At the end of last year I reviewed ‘Dear Laura’ by Jean Stubbs. It was presented as a detective story, but I said in my review that I felt that it was more of a psychological thriller, so when the publisher (Sapere) offered me a sequel featuring the same detective I was intrigued as to what sort of a book I would be reading.
‘The Painted Face’ is, again, more an exploration of the mind of one of the protagonists than it is a conventional detective story.
Carradine is an artist: a man gifted with great technical skill, but unable to express himself as he would wish. In both his painting and his personal life he is unable to give vent to any real feelings. His emotions are trapped as the child he was when the step-sister he adored was killed in a train crash and his stepmother (Gabrielle), for whom his feelings were practically oedipal, subsequently died of grief.
He decides that the only way he can move on is to understand the mystery of his sister’s death. The circumstances had never been properly explained. Why was the child, whose mother was devoted to her, travelling apparently alone on a train from France to Switzerland? Why was the mother’s maid summarily dismissed soon after?
Inspector Lintott (from the previous story) has retired, but Carradine hires him to dig up the past. They travel together to Paris, where Gabrielle’s family had lived and where she spent much of her time with them. It was from there that Odette, the sister, had set off on her fatal journey.
The dedication of the book mentions Paris and the city is clearly a character in the book. It’s 1902 and Paris is at the height of its fin-de-siècle splendour (as Carradine would see it) or degeneracy (as Lintott definitely suspects, at least initially). The book is a celebration of the honest enjoyment of good food, good company, and good sex which Stubbs ascribes to the Paris of the period. She does the food and the company rather well and the sex, where discreetly touched upon, is nicely sketched too, but there is a gaping hole where Paris ought to be. There are no smells (though the sewers then were presumably even more odiferous than they often are now); there is little sense of the noise of a busy city full of cobbled avenues. We do not gaze through the windows of the shops of the Champs-Élysées and, although there are often descriptions of individuals encountered on the streets, we get no sense of the hustle and bustle, the colours or the swirl of movement.
In ‘Dear Laura’ Stubbs showed herself mistress of the domestic. Almost all the story takes place in one house and the mild claustrophobia of the setting adds to its strength. The best bits of ‘The Painted Face’ are also those which take place in quite intimate settings: the painter’s studio; a mistress’s boudoir; even the attic of Carradine’s home. The attempts to paint on a broader canvas – a journey across a peculiarly anonymous France; the walks around Paris – these simply distract from a story that is really about Carradine and his attempts to come to terms with his demons.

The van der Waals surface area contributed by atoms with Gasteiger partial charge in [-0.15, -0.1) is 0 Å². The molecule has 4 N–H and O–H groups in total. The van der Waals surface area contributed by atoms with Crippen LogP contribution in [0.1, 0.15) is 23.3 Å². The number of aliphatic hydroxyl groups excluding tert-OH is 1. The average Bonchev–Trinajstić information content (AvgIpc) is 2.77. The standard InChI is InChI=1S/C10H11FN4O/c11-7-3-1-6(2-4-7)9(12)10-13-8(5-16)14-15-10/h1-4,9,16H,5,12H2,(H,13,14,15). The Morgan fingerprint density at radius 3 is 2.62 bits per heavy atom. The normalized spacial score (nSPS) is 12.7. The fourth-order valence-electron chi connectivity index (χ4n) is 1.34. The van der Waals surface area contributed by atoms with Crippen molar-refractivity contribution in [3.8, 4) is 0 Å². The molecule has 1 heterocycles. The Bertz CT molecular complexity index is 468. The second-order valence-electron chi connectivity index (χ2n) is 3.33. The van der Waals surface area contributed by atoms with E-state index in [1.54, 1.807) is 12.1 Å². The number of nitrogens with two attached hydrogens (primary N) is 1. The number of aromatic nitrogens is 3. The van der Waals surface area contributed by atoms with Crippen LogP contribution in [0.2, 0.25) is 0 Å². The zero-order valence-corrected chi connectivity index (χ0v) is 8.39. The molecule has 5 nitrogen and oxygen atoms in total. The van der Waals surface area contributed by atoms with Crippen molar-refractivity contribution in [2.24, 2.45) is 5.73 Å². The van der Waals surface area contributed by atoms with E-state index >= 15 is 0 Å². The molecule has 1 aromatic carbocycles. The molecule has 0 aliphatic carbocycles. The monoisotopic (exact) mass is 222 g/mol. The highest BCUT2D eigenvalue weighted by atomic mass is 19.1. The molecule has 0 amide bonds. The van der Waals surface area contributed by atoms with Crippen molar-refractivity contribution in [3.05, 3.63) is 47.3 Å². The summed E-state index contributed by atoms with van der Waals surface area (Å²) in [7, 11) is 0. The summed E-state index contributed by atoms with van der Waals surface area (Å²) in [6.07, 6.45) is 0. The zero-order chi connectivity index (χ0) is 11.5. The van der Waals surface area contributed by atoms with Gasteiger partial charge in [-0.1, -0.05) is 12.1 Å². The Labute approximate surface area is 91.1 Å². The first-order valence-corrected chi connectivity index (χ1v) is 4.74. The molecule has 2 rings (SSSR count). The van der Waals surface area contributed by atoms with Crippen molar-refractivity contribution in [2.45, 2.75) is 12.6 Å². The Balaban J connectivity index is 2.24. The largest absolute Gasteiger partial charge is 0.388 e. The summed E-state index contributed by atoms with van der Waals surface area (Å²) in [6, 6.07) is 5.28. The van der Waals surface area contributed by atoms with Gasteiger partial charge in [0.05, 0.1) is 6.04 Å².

In the end Lintott solves the mystery and Carradine does find closure. It’s not really a detective story at all – most of the mystery is solved when he reads Gabrielle’s diaries which Carradine, despite going to the trouble of hiring a detective, has never thought to read himself. And the story is finished neatly by a series of improbable coincidences which would have embarrassed Dickens – surely the father of improbable literary coincidences. The final twist, too, is rather pat and predictable, but it does provide a satisfying ending.
This is a well-written story with some nice characterisation. Not only the tormented artist and the apparently stolidly conventional detective are well-drawn but so are the minor characters: the garrulous old lady who provides a vital clue tucked away in her apparently unending reminiscences; the restaurant owner who helps Lintott negotiate his way through a menu he cannot read; the servant with an active fantasy life who, in the real world, is constantly falling pregnant.
There is much to enjoy, but, taken as a whole, I felt it didn’t quite work. That may be just me: in any case, the time spent reading was not wasted and you may well enjoy it more than I did.